In 1852, the Village of St. Thomas appointed its first Constables. Since then, one police officer has been killed in the line of duty.
On Monday, May 7, 1934, Colin Clair McGregor, age 28 years, was shot while attempting to execute a warrant for the theft of a bicycle at 17 Queen Street in St. Thomas. Constable McGregor subsequently died of his injuries at Memorial Hospital, leaving behind his wife, Muriel (23 years) and two young sons, Raymond Edward and Colin Wayne.
Funeral services were held on Thursday, May 10, 1934 at 2:00 p.m. at P.R. Williams & Son funeral home and Colin McGregor was laid to rest at the St. Thomas Cemetary. It was reported that this was the largest funeral ever accorded anyone in the City. The route of the funeral was lined with hundreds for whom there was no accommodation at the funeral home and hundreds more waited at the cemetary for the service there. An honour guard of officers marched with the coffin carried by pallbearers - Constable Thomas Ryckwood, Constable Harry McCart, Constable George McIntyre of the St. Thomas Police Department and Constable Harry Noakes, Constable Rex Caverley and Constable McBride of the Ontario Provincial Police. Honourary bearers were Judge D.C. Ross, Mayor Angus W. Johnson, Police Magistrate, C.F. Maxwell and Chief of Police William M. Ketchabaw.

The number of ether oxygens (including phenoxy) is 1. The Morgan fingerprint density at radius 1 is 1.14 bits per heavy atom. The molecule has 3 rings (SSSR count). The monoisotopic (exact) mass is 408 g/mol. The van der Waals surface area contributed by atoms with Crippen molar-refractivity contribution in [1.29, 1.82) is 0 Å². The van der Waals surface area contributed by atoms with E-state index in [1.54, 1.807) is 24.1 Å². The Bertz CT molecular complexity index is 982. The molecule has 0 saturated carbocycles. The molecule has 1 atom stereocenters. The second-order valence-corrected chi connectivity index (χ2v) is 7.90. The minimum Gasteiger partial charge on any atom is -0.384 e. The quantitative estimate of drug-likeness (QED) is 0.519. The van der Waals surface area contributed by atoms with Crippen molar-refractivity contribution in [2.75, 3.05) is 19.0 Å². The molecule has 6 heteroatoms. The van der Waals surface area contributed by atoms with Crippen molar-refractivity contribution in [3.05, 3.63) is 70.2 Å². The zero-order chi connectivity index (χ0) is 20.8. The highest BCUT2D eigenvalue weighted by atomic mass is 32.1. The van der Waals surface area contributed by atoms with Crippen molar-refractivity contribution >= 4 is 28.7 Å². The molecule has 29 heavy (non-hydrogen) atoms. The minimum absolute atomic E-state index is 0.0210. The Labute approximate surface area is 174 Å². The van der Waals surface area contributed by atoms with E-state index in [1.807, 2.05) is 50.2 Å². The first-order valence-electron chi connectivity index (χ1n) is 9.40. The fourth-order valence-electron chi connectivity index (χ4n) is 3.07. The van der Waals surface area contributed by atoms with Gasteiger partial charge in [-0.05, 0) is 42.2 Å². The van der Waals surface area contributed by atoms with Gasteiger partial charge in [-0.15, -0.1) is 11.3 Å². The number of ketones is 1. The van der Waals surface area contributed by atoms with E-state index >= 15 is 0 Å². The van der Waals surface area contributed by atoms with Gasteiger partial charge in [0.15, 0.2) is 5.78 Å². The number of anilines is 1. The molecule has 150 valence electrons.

Chiefs of Police and officers from Chatham, Paris, Brantford, Hamilton, Tillsonburg, London, Toronto, Niagara Falls, Windsor, Sarnia, the RCMP and the OPP attended the service. Tributes were received from relatives, friends, colleagues and representatives of government, businesses and other emergency services from across the province.
Fred Temple (21 years) and his father, Frank, were arrested and charged with the murder of Colin McGregor. At their trial, the father and son were found guilty and were subsequently hanged in a double execution on June 27 in the yard of the Elgin County courthouse.
A plaque honouring our fallen hero, Constable Colin C. McGregor, adorns the front lobby of our Police Headquarters. A City street was named in his honour in 1992 and to the present day, the Colin C. McGregor Memorial Scholarship to the University of Western Ontario is awarded annually to deserving students.
LET US NEVER FORGET
IN REMEMBRANCE OF THE SEPTEMBER 11, 2001 TRAGEDY
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